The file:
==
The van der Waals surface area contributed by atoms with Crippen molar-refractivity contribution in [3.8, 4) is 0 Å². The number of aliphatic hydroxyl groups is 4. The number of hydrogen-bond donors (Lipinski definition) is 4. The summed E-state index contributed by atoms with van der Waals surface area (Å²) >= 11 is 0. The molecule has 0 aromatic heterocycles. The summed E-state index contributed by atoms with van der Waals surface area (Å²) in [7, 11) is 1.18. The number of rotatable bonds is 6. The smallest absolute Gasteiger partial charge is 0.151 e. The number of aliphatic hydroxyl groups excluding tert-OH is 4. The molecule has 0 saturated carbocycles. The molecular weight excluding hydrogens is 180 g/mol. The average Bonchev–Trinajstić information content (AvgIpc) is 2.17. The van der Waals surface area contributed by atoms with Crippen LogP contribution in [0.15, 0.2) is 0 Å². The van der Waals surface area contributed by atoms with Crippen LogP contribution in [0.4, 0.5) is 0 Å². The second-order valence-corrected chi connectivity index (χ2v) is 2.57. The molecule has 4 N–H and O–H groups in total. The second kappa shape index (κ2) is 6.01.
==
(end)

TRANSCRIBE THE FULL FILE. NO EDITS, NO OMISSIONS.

The van der Waals surface area contributed by atoms with Crippen molar-refractivity contribution in [3.8, 4) is 0 Å². The number of aliphatic hydroxyl groups is 4. The number of hydrogen-bond donors (Lipinski definition) is 4. The summed E-state index contributed by atoms with van der Waals surface area (Å²) >= 11 is 0. The molecule has 0 aromatic heterocycles. The summed E-state index contributed by atoms with van der Waals surface area (Å²) in [7, 11) is 1.18. The number of rotatable bonds is 6. The smallest absolute Gasteiger partial charge is 0.151 e. The number of aliphatic hydroxyl groups excluding tert-OH is 4. The molecule has 0 saturated carbocycles. The molecular weight excluding hydrogens is 180 g/mol. The average Bonchev–Trinajstić information content (AvgIpc) is 2.17. The van der Waals surface area contributed by atoms with Crippen LogP contribution in [0.15, 0.2) is 0 Å². The van der Waals surface area contributed by atoms with Crippen LogP contribution in [0.4, 0.5) is 0 Å². The second-order valence-corrected chi connectivity index (χ2v) is 2.57. The molecule has 4 N–H and O–H groups in total. The second kappa shape index (κ2) is 6.01.